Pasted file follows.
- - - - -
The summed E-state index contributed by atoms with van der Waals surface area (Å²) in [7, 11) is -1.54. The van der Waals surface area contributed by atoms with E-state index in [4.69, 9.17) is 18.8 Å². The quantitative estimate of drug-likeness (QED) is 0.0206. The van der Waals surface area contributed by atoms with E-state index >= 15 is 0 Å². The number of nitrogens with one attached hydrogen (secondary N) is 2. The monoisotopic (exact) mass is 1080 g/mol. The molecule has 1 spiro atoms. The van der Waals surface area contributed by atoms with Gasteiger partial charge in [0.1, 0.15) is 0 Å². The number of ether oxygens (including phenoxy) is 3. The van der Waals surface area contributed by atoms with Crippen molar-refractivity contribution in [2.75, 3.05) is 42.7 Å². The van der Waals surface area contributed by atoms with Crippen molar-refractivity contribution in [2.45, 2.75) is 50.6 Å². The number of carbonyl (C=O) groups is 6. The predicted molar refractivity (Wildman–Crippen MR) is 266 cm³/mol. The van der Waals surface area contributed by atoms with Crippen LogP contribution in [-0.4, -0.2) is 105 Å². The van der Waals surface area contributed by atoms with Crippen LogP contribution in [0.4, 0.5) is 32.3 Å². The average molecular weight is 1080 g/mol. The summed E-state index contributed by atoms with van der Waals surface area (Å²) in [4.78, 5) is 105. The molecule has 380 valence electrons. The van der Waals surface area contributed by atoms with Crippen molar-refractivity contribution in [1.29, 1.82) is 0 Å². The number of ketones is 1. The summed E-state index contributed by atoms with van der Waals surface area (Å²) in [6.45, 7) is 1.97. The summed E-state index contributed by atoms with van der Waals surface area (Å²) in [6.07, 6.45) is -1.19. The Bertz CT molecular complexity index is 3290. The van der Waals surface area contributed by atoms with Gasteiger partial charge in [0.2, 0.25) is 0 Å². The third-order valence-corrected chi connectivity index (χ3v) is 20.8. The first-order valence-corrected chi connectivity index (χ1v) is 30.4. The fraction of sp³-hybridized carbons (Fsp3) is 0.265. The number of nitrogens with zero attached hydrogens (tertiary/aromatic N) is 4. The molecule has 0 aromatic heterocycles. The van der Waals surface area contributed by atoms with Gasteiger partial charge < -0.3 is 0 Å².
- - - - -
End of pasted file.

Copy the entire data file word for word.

The summed E-state index contributed by atoms with van der Waals surface area (Å²) in [7, 11) is -1.54. The van der Waals surface area contributed by atoms with E-state index in [4.69, 9.17) is 18.8 Å². The quantitative estimate of drug-likeness (QED) is 0.0206. The van der Waals surface area contributed by atoms with E-state index >= 15 is 0 Å². The number of nitrogens with one attached hydrogen (secondary N) is 2. The monoisotopic (exact) mass is 1080 g/mol. The molecule has 1 spiro atoms. The van der Waals surface area contributed by atoms with Gasteiger partial charge in [0.1, 0.15) is 0 Å². The number of ether oxygens (including phenoxy) is 3. The van der Waals surface area contributed by atoms with Crippen molar-refractivity contribution in [2.75, 3.05) is 42.7 Å². The van der Waals surface area contributed by atoms with Crippen molar-refractivity contribution in [2.45, 2.75) is 50.6 Å². The number of carbonyl (C=O) groups is 6. The predicted molar refractivity (Wildman–Crippen MR) is 266 cm³/mol. The van der Waals surface area contributed by atoms with Crippen LogP contribution in [-0.4, -0.2) is 105 Å². The van der Waals surface area contributed by atoms with Crippen LogP contribution in [0.4, 0.5) is 32.3 Å². The average molecular weight is 1080 g/mol. The summed E-state index contributed by atoms with van der Waals surface area (Å²) in [4.78, 5) is 105. The molecule has 380 valence electrons. The van der Waals surface area contributed by atoms with Crippen molar-refractivity contribution in [1.29, 1.82) is 0 Å². The number of ketones is 1. The summed E-state index contributed by atoms with van der Waals surface area (Å²) in [6.45, 7) is 1.97. The summed E-state index contributed by atoms with van der Waals surface area (Å²) in [6.07, 6.45) is -1.19. The Bertz CT molecular complexity index is 3290. The van der Waals surface area contributed by atoms with Gasteiger partial charge in [0.2, 0.25) is 0 Å². The third-order valence-corrected chi connectivity index (χ3v) is 20.8. The first-order valence-corrected chi connectivity index (χ1v) is 30.4. The fraction of sp³-hybridized carbons (Fsp3) is 0.265. The number of nitrogens with zero attached hydrogens (tertiary/aromatic N) is 4. The molecule has 0 aromatic heterocycles. The van der Waals surface area contributed by atoms with Gasteiger partial charge < -0.3 is 0 Å².